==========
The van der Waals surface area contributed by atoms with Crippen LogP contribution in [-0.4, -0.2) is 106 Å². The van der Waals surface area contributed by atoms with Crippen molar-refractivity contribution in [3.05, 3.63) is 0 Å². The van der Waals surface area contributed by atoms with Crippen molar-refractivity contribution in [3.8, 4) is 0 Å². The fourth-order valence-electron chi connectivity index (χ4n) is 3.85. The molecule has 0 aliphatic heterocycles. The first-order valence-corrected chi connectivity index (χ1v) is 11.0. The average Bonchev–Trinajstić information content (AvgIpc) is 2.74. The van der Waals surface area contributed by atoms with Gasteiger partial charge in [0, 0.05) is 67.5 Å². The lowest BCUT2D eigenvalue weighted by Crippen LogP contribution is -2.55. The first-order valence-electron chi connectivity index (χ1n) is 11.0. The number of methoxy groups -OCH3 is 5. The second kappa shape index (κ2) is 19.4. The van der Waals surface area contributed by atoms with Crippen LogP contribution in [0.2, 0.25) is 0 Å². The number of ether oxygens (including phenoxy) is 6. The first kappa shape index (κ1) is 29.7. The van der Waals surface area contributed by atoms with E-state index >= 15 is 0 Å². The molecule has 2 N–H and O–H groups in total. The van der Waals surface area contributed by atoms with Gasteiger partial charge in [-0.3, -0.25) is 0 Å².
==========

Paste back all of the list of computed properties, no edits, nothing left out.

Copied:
The van der Waals surface area contributed by atoms with Crippen LogP contribution in [-0.4, -0.2) is 106 Å². The van der Waals surface area contributed by atoms with Crippen molar-refractivity contribution in [3.05, 3.63) is 0 Å². The van der Waals surface area contributed by atoms with Crippen molar-refractivity contribution in [3.8, 4) is 0 Å². The fourth-order valence-electron chi connectivity index (χ4n) is 3.85. The molecule has 0 aliphatic heterocycles. The first-order valence-corrected chi connectivity index (χ1v) is 11.0. The average Bonchev–Trinajstić information content (AvgIpc) is 2.74. The van der Waals surface area contributed by atoms with Gasteiger partial charge in [0, 0.05) is 67.5 Å². The lowest BCUT2D eigenvalue weighted by Crippen LogP contribution is -2.55. The first-order valence-electron chi connectivity index (χ1n) is 11.0. The number of methoxy groups -OCH3 is 5. The second kappa shape index (κ2) is 19.4. The van der Waals surface area contributed by atoms with Crippen LogP contribution in [0.2, 0.25) is 0 Å². The number of ether oxygens (including phenoxy) is 6. The first kappa shape index (κ1) is 29.7. The van der Waals surface area contributed by atoms with E-state index >= 15 is 0 Å². The molecule has 2 N–H and O–H groups in total. The van der Waals surface area contributed by atoms with Gasteiger partial charge in [-0.3, -0.25) is 0 Å².